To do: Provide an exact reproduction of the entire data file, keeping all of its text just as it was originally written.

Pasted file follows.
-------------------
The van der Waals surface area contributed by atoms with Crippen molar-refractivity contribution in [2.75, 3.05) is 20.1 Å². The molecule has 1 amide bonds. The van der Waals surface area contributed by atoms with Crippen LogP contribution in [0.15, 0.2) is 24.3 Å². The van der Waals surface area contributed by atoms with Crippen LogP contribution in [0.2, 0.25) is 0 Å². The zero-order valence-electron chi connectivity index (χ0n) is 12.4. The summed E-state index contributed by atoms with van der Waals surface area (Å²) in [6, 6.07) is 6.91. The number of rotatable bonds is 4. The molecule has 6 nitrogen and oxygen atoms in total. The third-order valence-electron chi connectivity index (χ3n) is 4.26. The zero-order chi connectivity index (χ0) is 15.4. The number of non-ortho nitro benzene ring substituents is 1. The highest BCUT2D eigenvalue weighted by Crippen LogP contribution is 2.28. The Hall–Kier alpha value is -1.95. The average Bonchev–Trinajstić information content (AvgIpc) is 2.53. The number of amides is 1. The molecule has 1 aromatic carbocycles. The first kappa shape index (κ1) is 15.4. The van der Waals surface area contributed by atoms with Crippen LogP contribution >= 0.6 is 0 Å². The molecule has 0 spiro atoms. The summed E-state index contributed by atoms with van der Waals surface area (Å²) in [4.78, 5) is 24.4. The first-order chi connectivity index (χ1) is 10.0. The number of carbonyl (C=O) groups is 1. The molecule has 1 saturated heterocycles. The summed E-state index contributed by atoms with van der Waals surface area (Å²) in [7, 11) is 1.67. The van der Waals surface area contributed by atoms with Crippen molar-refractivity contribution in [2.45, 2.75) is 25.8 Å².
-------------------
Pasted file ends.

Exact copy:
The van der Waals surface area contributed by atoms with Crippen molar-refractivity contribution in [2.75, 3.05) is 20.1 Å². The molecule has 1 amide bonds. The van der Waals surface area contributed by atoms with Crippen LogP contribution in [0.15, 0.2) is 24.3 Å². The van der Waals surface area contributed by atoms with Crippen LogP contribution in [0.2, 0.25) is 0 Å². The zero-order valence-electron chi connectivity index (χ0n) is 12.4. The summed E-state index contributed by atoms with van der Waals surface area (Å²) in [6, 6.07) is 6.91. The number of rotatable bonds is 4. The molecule has 6 nitrogen and oxygen atoms in total. The third-order valence-electron chi connectivity index (χ3n) is 4.26. The zero-order chi connectivity index (χ0) is 15.4. The number of non-ortho nitro benzene ring substituents is 1. The highest BCUT2D eigenvalue weighted by Crippen LogP contribution is 2.28. The Hall–Kier alpha value is -1.95. The average Bonchev–Trinajstić information content (AvgIpc) is 2.53. The number of amides is 1. The molecule has 1 aromatic carbocycles. The first kappa shape index (κ1) is 15.4. The van der Waals surface area contributed by atoms with Crippen LogP contribution >= 0.6 is 0 Å². The molecule has 0 spiro atoms. The summed E-state index contributed by atoms with van der Waals surface area (Å²) in [4.78, 5) is 24.4. The first-order chi connectivity index (χ1) is 10.0. The number of carbonyl (C=O) groups is 1. The molecule has 1 saturated heterocycles. The summed E-state index contributed by atoms with van der Waals surface area (Å²) in [7, 11) is 1.67. The van der Waals surface area contributed by atoms with Crippen molar-refractivity contribution in [2.45, 2.75) is 25.8 Å².